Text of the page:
Dancing Smart Newsletter: Pronation –vs.- Supination
May 2, 2008
Only one question for this week from Shirley. Thanks for giving permission for me to use your photos in the newsletter!
It always cheers me up when I get the email notification of a new post. Because I will get to learn something new or have a better understanding of the body (so important to us).
Have written to you earlier on, regarding my painful navicular accessory bone at my instep area. I went on further and keep reading and searching information related to this condition. But what puzzled me was that with my flexible flatfeet condition I pronate, and I notice that from the back, my heel bone DO look like this (but my right is worse than my left feet) which worsen my arch pain and pain of my accessory bone.
But when I check my shoes, they are worn out on the outside edges, which means that I supinate? And sometimes I realize that I will shift my weight to the outer edges of my feet and have to intentionally bring my weight in, so that I can feel more weight beneath the ball of my feet near the big toe area.
How is it possible that I pronate but show signs of supination?
I did a foot ink print recently. My feet have all right arch areas. I am now protecting my feet through regular massage, ball rolling and arch supports, and proper footwear. Yet, I still suffer from pain, which gets worse when rehearsal gets long and strenuous.
FYI, I am dancing professionally in a contemporary dance company. mainly dancing barefooted.
Thanks so much, Shirley
Delicious question! Let's begin with looking at the photos you sent. You're having pain in the arch of the foot around the navicular area. Without an x-ray it is impossible to know if you have an accessory navicular bone, which would be an extra navicular bone in your foot. Everyone has a navicular bone, it's the keystone of the medial arch of the foot. When that navicular bone drops in pronation you lose the integrity of the arch and begin to strain the plantar fascia because the weight is no longer evenly divided on the three points of the feet.
When you look at the the picture notice the bunion beginning and the big toe shifting over. The bone that is sticking out on the inside of the foot is the navicular bone and/or an accessory navicular bone. It's a common pronation pattern to see a bunion and shift of the big toe like this.
When we look at the photo of her feet and ankles from behind you can see there is a difference in the angle of the calf between the two legs. Do you see that the right calf is angled to the outside as if it is more bowed? That is one of the structural reasons that is making the right foot pronate more than the left foot. You want to make sure that you aren't allowing the knees to press back into hyperextension, Shirley as that sometimes creates a 'bowing' effect to the lower leg as the leg rotates inward.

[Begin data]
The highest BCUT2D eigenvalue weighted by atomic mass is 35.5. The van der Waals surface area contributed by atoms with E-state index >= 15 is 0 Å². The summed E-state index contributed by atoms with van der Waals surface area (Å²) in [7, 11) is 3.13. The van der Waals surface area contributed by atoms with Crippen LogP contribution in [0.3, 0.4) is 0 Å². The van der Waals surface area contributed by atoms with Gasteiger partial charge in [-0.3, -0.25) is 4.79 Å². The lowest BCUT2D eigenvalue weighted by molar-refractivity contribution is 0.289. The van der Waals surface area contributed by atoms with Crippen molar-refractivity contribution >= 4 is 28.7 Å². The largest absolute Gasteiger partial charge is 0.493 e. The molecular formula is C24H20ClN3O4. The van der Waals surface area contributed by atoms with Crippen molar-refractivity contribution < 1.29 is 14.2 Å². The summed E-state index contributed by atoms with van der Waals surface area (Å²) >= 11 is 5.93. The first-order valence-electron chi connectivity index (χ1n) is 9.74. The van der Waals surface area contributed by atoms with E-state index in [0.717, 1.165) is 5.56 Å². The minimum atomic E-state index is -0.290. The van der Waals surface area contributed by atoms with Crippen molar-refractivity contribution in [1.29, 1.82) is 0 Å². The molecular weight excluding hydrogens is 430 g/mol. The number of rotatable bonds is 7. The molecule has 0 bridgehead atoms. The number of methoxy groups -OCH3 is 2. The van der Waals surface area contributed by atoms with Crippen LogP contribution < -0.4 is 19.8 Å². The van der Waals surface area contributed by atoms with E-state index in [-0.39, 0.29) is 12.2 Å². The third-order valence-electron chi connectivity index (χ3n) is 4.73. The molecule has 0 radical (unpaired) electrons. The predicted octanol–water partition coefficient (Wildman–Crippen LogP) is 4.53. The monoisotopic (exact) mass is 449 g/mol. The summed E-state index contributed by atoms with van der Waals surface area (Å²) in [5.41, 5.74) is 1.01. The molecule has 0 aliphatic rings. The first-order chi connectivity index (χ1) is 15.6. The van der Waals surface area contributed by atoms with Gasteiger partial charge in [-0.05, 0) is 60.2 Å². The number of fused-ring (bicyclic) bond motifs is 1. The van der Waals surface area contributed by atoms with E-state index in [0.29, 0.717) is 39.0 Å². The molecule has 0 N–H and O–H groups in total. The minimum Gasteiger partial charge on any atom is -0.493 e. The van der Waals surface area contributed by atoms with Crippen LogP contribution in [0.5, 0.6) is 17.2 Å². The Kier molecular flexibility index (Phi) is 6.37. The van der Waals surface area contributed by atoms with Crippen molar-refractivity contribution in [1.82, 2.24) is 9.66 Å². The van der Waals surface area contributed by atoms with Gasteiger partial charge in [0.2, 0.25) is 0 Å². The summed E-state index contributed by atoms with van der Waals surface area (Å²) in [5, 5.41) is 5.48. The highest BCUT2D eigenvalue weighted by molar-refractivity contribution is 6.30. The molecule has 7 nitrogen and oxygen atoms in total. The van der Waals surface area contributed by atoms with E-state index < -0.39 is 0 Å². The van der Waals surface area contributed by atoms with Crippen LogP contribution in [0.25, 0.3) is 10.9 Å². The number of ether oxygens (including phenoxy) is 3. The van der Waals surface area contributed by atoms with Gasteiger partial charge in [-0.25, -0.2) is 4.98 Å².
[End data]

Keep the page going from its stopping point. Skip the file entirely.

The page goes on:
Even with dancers who pronate it isn't unusual to find them hitting the outside edge of their shoes first and then rolling towards the big toe - creating a diagonal path of weight rather than having the weight transfer from the middle of the heel through the second and third toes. If there is some bow to the lower legs it will be challenging to feel that you are square and flat on your feet - sometimes you'll naturally following the subtle bowing and feel as if you are sickling your feet when pointing. Always, though, you want to attempt to have even weight between the 3 points of the feet.
When we look at the photo of your first position you can see the pronation, more on the right than the left. I would have to check the amount of turnout in your hips and see if you have either a tight right iliopsoas muscle influencing your turnout, or if the right hip simply has less range. It is a common mistake to set up the first position for the greater turnout side - which is opposite of what it should be. Just something to check:)
You are doing all the right things with foot massage, etc. What I would suggest that you try is taping your arch for a few classes or rehearsals. The tape can't hold you totally out of pronation but it does a good job of reminding the foot not to roll in.
You may need to go to a physical therapist or athletic trainer to show you how to tape for pronation.
See if having some pressure taken off the navicular decreases your pain. I'm hoping so! I'm glad you are able to continue dancing and the pain has not limited your motion. Do pay very close attention while wearing the tape to how your feet feel in jumping, doing first position, etc. The movement that bothers you the most may give you some clues to what else you might be able to shift and change.
If you are having some swelling or pain after moving, make sure you are also de-inflamming the area with ice and/or some form of anti-inflammatory. One the feet get inflamed it is hard to calm them down. Healthy feet whether they belong to dancers or nondancers are essential to well-being!
Let us know how the taping goes, Shirley!
Best wishes for a speedy recovery,
"Education is the key to injury prevention"